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Thread: The Centria - 16 West 48th Street - Rockefeller Center - Condo - by Perkins Eastman

  1. #46
    Forum Veteran krulltime's Avatar
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    Oh glass! Goody!

  2. #47
    Disgruntled Optimist lofter1's Avatar
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    With rippled, pinched seams ... Phooey

    Ruffles Have Ridges (but windows shouldn't) !

  3. #48

    Default Centria - 18 W 48th

    I must say, I do take nice pictures! I am glad they are posted on SOTA's website.

    Lofter1, no need to fear, the ripples you see will pretty much go away when the building is complete and the MEP systems are up and running.

    Alot of it has to do with the pressure and temperature inside the building.

    We will be setting the 6th floor next week and will continue with about 2 floors a week.


  4. #49

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    Centria - the view from the Top of the Rock observation deck. 6 February 2006.


  5. #50

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    Someone had mentioned that The Centria's developer is going to put a new facade on the horrible parking garage which is on the east side of the tower. Is that going to actually happen? I hope so. I also hope that the horrible building with the white facade on the corner at 5th Ave. is torn down. A nice 20 story limestone and brick boutique hotel could rise in its place.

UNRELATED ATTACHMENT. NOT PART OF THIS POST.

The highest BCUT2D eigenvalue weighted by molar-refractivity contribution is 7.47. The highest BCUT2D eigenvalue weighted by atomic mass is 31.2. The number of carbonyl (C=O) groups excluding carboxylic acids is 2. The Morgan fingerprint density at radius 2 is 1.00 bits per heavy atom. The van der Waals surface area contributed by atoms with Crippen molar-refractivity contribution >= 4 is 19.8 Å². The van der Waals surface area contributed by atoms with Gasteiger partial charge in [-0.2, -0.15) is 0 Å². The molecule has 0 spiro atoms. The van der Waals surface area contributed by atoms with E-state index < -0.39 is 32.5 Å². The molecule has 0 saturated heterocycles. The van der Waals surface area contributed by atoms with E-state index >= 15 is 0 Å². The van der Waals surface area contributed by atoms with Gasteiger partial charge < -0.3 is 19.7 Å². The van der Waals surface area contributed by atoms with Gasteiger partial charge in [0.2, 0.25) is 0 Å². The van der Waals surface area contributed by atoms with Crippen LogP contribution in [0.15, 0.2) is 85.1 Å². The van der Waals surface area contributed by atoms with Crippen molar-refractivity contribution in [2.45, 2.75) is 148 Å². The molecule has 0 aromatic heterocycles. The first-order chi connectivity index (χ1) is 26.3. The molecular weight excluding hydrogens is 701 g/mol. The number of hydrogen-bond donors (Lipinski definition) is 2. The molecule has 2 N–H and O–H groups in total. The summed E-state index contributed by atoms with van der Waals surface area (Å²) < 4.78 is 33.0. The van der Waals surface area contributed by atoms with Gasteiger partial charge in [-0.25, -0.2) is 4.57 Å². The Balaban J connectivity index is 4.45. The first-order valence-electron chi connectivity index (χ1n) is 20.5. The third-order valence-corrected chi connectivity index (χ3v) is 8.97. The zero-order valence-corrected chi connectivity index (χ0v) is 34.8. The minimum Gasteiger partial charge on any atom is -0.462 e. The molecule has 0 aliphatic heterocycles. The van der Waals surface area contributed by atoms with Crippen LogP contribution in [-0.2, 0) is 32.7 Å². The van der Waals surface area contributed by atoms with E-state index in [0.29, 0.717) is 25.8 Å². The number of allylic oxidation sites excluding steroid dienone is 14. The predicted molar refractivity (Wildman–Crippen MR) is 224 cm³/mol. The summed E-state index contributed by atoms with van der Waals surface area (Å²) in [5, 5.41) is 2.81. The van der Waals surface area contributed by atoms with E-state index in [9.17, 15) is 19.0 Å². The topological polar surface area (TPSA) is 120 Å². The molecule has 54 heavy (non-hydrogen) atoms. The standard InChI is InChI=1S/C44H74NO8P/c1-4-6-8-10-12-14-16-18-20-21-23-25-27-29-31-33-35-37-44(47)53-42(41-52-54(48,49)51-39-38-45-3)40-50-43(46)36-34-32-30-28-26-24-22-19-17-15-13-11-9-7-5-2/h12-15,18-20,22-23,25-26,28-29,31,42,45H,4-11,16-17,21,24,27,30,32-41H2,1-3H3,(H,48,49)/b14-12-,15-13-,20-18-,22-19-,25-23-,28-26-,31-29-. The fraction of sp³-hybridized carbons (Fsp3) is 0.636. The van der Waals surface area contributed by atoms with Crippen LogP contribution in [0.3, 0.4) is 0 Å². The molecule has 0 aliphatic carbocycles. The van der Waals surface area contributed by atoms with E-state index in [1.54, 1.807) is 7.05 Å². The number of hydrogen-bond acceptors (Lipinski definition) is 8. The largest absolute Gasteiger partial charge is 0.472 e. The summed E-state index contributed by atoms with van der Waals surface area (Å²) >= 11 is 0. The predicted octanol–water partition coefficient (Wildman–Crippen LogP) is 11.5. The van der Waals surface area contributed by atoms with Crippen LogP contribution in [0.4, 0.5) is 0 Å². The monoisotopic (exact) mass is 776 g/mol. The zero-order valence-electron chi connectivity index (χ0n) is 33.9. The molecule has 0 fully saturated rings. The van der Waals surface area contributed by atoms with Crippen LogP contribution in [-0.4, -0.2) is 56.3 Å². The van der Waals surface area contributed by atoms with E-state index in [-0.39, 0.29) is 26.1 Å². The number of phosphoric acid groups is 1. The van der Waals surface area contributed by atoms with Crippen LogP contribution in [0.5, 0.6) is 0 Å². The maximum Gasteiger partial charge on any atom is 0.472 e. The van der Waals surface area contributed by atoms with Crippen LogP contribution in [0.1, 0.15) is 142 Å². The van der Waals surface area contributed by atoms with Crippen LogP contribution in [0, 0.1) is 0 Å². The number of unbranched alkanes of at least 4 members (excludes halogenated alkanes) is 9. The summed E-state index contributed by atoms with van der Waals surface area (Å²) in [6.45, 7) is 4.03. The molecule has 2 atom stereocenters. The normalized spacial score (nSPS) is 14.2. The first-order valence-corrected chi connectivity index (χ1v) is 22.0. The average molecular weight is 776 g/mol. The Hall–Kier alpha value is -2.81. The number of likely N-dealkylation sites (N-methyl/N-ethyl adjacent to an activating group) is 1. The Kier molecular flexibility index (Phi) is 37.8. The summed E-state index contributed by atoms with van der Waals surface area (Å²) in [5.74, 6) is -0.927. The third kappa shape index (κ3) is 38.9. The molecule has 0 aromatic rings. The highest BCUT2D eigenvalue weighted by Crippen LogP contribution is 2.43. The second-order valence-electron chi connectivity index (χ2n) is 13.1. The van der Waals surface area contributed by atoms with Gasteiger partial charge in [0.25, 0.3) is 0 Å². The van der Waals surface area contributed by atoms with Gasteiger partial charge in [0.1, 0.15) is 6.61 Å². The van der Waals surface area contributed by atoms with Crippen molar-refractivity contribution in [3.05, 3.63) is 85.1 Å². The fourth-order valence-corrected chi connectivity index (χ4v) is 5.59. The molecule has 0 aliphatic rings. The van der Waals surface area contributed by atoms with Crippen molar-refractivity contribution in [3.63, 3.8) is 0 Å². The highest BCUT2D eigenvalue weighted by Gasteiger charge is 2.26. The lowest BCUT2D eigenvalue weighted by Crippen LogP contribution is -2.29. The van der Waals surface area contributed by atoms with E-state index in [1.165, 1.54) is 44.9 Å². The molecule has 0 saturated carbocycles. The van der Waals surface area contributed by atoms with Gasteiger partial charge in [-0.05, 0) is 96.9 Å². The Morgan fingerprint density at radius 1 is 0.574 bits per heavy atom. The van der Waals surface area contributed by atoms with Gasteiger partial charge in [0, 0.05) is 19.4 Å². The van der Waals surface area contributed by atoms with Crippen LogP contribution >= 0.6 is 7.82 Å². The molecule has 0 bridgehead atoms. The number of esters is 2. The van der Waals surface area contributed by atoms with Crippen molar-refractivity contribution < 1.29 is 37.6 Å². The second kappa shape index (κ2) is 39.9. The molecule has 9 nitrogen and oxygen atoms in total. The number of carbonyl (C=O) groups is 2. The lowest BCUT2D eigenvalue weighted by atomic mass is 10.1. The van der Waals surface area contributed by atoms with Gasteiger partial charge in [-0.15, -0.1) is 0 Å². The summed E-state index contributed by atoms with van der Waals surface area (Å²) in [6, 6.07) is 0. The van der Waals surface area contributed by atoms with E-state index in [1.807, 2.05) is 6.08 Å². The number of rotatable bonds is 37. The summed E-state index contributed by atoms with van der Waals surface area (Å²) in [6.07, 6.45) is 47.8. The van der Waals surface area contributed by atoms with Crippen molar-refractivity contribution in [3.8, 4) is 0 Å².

6. #51

    Thumbs up Centria - Top of the Rock

    Edward,

    Thanks for the great shot of Centria from the Rock.

    Our company also did the Glass at the Top of the Rock!

    Hopefully with a little luck we will be topping out the Centria with glass by the end of March. Concrete tops out next week!

  7. #52

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    Quote Originally Posted by londonlawyer
    Someone had mentioned that The Centria's developer is going to put a new facade on the horrible parking garage which is on the east side of the tower. Is that going to actually happen? I hope so. I also hope that the horrible building with the white facade on the corner at 5th Ave. is torn down. A nice 20 story limestone and brick boutique hotel could rise in its place.
    for thet matter all the crap buildings on 48th between 5th and 6th avenue should be torn down.

  8. #53
    Build the Tower Verre antinimby's Avatar
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    Quote Originally Posted by Mr. Glass
    Our company also did the Glass at the Top of the Rock!
    Hopefully with a little luck we will be topping out the Centria with glass by the end of March. Concrete tops out next week!
    Hey, Mr. Glass...can you tell me about the insulation properties of these glass panels that your company specializes in. In other words, how good are they at retaining heat during cold weather and keeping out the heat during hot weather? What about buildings that use floor-to-ceiling glass curtainwalls but have exposed floor plates (see example below) ? What prevents air/heat from escaping through the gaps between the glass and the floorplates?

    http://wirednewyork.com/forum/attach...2&d=1127100485

  9. #54
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    And what about noise reduction?

  10. #55

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    Antinimby/ Brooklynrider,